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  • 1 Department of Biology, Bethel College North Newton, KS 67117 USA
  • 2 Nicholas School of Environment and Earth Sciences, Box 90328, Duke University Durham NC 27708 USA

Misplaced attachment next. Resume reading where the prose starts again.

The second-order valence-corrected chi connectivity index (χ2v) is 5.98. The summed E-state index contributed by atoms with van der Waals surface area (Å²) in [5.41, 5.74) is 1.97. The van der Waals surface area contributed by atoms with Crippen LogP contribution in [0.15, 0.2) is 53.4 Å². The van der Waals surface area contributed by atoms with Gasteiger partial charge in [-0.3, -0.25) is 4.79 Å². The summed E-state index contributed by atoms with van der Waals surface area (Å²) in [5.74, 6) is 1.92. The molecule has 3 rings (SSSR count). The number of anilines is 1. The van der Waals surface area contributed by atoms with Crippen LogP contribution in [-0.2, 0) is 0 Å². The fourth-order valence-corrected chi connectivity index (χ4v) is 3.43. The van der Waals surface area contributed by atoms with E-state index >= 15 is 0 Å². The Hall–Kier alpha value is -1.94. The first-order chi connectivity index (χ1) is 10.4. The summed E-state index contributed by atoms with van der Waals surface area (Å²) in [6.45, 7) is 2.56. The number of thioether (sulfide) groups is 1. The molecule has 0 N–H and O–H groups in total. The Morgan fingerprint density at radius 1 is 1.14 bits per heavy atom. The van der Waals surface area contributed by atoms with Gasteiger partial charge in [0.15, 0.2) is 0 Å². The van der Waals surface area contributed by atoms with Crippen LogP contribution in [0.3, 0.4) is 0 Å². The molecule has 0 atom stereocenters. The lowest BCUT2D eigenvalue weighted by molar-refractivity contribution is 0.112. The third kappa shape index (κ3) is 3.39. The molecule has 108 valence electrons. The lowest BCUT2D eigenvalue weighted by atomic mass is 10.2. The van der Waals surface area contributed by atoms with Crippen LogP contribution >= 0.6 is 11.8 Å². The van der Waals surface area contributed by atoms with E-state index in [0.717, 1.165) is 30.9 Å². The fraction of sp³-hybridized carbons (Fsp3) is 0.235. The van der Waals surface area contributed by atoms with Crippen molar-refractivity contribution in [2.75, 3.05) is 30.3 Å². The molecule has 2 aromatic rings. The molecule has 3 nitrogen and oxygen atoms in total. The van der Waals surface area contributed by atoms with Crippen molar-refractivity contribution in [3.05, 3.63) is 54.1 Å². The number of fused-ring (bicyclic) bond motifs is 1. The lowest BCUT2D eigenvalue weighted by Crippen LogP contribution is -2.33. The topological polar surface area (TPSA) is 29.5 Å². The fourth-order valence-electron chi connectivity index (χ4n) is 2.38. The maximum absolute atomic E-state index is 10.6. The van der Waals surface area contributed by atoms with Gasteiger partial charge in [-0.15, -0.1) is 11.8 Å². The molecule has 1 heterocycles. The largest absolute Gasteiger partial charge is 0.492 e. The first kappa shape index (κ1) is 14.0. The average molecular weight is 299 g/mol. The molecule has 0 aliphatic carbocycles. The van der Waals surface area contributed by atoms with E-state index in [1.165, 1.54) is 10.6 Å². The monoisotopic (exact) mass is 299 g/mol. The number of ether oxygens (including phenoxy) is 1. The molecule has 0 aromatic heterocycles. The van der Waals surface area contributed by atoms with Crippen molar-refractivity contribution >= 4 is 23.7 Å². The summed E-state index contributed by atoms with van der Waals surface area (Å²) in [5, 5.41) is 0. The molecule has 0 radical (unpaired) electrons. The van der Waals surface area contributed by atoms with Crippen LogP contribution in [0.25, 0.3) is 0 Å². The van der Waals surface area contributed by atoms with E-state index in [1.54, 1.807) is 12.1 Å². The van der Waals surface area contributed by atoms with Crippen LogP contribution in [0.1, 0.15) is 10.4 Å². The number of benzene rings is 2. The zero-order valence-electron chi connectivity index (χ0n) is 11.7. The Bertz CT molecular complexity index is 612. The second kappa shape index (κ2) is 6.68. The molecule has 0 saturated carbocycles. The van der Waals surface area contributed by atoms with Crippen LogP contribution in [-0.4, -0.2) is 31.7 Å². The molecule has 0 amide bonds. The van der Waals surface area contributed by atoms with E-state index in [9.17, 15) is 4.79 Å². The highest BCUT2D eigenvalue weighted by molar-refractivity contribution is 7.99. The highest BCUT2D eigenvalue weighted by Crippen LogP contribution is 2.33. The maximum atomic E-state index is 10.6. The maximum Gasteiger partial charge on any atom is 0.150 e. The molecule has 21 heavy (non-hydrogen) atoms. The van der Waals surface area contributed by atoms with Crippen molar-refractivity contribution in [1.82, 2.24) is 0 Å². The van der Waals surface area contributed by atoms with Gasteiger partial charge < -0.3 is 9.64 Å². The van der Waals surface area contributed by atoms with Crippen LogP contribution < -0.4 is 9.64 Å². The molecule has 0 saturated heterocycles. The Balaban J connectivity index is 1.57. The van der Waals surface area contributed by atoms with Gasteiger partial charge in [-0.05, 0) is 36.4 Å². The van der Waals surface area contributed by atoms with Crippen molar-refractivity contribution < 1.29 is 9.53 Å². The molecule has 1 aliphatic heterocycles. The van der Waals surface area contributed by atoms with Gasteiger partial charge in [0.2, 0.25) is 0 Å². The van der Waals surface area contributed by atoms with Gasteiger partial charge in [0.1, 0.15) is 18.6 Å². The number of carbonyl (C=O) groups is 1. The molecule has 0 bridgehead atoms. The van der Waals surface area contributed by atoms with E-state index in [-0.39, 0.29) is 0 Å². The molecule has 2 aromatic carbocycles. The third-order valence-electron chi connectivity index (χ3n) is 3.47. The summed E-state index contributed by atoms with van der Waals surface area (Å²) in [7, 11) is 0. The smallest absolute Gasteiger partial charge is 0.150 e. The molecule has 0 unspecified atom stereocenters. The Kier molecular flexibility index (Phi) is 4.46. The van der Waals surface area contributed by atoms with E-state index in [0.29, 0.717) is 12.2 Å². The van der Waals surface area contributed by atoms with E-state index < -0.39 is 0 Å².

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We tested the prediction that we are more likely to create persistent, species-rich plant communities by increasing the number of species sown and allowing communities to assemble over six or seven growing seasons. Treatments consisted of four initial seed mixtures comprising 4, 8, 12 and 16 species that represent four functional groups C3 graminoids, C4 grasses, N-fixing species, and late-flowering composites) that predominate within North American prairies. Once seeded, half of the plots were left alone to develop without subsequent reseeding. To provide multiple opportunities for establishment, we reseeded the remaining plots with any target species that failed to establish after two growing seasons. There were two 16 x 16 m (256 m2) replicates per treatment established in 1994 and 1996 on former agricultural land. Annually, we measured total species richness and evenness, total cover, and establishment success defined as target species richness and total percentage cover by target species, collectively. In some instances, significant treatment x year interactions indicated that treatment effects on variables varied among years. Both richness and rate of establishment of target communities were higher in the more species-rich mixtures. Moreover, richness of resident species in the plots declined with increasing target species richness. Reseeding had no measurable effect on any of the variables, nor on the eventual establishment of target communities or individual target species. Our results, indicating that establishment of species-rich plant communities can be enhanced by starting with larger numbers of species at the outset, have implications for projects in which community biodiversity creation and maintenance are key goals.

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